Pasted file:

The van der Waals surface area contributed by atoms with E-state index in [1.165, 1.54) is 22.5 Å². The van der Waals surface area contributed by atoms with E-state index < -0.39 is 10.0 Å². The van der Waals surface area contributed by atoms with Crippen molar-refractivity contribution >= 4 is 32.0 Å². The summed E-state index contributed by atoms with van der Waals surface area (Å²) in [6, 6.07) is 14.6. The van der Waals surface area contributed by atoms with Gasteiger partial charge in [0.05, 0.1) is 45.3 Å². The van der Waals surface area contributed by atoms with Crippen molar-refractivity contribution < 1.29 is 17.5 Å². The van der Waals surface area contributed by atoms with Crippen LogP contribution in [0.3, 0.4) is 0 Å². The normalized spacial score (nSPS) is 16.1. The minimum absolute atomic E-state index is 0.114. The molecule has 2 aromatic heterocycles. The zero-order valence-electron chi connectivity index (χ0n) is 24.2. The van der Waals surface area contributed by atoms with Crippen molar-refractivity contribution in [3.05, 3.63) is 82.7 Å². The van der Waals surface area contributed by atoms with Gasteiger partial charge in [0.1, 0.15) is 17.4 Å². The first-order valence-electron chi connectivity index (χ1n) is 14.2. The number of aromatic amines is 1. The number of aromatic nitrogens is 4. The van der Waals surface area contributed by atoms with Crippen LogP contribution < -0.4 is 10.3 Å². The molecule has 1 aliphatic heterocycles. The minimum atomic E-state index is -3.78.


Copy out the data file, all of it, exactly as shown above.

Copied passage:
The van der Waals surface area contributed by atoms with E-state index in [1.165, 1.54) is 22.5 Å². The van der Waals surface area contributed by atoms with E-state index < -0.39 is 10.0 Å². The van der Waals surface area contributed by atoms with Crippen molar-refractivity contribution >= 4 is 32.0 Å². The summed E-state index contributed by atoms with van der Waals surface area (Å²) in [6, 6.07) is 14.6. The van der Waals surface area contributed by atoms with Gasteiger partial charge in [0.05, 0.1) is 45.3 Å². The van der Waals surface area contributed by atoms with Crippen molar-refractivity contribution < 1.29 is 17.5 Å². The van der Waals surface area contributed by atoms with Crippen LogP contribution in [0.3, 0.4) is 0 Å². The normalized spacial score (nSPS) is 16.1. The minimum absolute atomic E-state index is 0.114. The molecule has 2 aromatic heterocycles. The zero-order valence-electron chi connectivity index (χ0n) is 24.2. The van der Waals surface area contributed by atoms with Crippen molar-refractivity contribution in [3.05, 3.63) is 82.7 Å². The van der Waals surface area contributed by atoms with Gasteiger partial charge in [0.1, 0.15) is 17.4 Å². The first-order valence-electron chi connectivity index (χ1n) is 14.2. The number of aromatic amines is 1. The number of aromatic nitrogens is 4. The van der Waals surface area contributed by atoms with Crippen LogP contribution < -0.4 is 10.3 Å². The molecule has 1 aliphatic heterocycles. The minimum atomic E-state index is -3.78.